Asante sana!
(Many thanks)

We made it!!

We have arrived!! After 24 long hours of travel… 36 long hours without sleep.. we made it!!

The trip over went uh… smoothly… We started out strong when our car did a 360 on ramp of the turnpike (sorry mom)… but we made it.. no structural damage.. just jenn made need therapy later in life.. and for the record, she was driving! Then we safely got to the airport, through customs and security… and on to the airplane. 2 and a half movies later, we arrived in Paris. The airport was huge but easy to navigate as we made it to our gate with an hour to spare, boarded the plane to Amsterdam. Then the stress began. Our flight was only supposed to be an hour, but it was delayed about 15 minutes. I know 15 minutes may not seem like a big deal, but when you only have an hour lay over before the next flight, it is a HUGE DEAL. We landed in Amsterdam five minutes after our plane to Kilimanjaro started to board. We sprinted through the airport with only 45 minutes till our plane was scheduled to take off. Then we had to wait in line to go through security and passport check for what seemed like forever to us (it was more like 10 minutes). And we finished up strong with a final sprint through the airport making the plane with 20 minutes to spare. It is easy to say that I probably ran more through the airport than I had in the past week.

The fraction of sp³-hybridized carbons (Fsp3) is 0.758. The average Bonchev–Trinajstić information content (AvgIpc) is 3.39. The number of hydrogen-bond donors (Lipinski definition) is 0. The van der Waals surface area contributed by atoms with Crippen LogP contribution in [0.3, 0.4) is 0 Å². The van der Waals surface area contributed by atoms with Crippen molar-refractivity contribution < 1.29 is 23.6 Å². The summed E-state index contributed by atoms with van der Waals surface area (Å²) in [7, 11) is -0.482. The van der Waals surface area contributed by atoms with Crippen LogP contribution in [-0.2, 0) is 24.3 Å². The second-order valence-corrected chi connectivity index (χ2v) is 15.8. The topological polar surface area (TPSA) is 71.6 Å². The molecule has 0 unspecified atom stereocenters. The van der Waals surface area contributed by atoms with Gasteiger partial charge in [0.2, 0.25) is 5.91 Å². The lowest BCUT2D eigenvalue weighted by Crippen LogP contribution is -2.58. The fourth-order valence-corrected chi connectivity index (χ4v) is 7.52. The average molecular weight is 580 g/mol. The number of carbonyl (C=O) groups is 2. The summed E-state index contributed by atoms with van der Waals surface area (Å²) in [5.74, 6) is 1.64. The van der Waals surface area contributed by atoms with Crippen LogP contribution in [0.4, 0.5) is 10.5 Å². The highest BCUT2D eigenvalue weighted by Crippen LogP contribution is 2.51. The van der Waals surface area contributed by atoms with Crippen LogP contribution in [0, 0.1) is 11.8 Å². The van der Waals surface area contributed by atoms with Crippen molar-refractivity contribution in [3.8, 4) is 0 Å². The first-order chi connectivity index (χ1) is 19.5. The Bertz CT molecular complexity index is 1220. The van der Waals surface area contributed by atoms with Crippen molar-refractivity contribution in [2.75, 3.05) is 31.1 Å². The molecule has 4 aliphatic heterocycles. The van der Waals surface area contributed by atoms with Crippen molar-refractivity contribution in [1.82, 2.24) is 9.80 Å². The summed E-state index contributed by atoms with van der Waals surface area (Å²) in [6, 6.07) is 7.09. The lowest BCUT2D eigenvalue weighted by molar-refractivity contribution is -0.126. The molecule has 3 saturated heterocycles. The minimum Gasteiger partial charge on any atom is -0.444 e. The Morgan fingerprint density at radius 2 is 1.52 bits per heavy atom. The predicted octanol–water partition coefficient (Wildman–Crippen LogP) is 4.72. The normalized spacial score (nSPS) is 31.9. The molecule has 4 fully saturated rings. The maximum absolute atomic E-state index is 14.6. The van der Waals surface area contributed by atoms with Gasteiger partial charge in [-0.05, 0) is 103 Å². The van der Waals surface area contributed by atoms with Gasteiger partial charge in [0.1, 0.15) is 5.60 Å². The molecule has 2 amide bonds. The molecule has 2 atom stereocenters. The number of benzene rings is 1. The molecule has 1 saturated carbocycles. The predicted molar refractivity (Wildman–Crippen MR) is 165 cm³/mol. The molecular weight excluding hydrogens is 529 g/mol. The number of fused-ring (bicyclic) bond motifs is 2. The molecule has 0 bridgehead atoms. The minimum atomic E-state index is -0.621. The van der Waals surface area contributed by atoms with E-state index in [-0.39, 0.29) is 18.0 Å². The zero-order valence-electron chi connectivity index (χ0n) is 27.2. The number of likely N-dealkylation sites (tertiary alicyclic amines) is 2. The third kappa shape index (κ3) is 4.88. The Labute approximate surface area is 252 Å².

Once we finally got our heart rates down to normal, we were able to enjoy our 9 hour flight. I tried to sleep, but the excitement was too much to contain. That and the fact that I really wanted to watch wolf on Wall Street and American Hustle. And I swear that the actor from American Hustle (the guy from the hangover) was on our plane in the first class section. Jenn doesn’t believe me but I am sticking with that story.

When we arrived to Kilimanjaro, we had to go through immigration and get fingerprinted. During that time Jenn and I were scanning the baggage area for our suitcases… spoiler alert — they made it!

We grabbed our items and headed out of the airport. We found two men with a sign that said Projects Abroad and went over to them. They welcomed us and gave me their phone to call home (Ginny that’s the weird number that called you while you were at work). Then they drove us to our host family. Boy were the roads bumpy.. I swear there is a speed bump every five minutes. Also, they drive on the left side of the road here… did NOT see that coming. And dear whoever thinks I am a bad driver.. please come to Tanzania. Dear lord. I feel like there are no rules for the road here. its like survival of the fittest… Note to self: never buy a car here.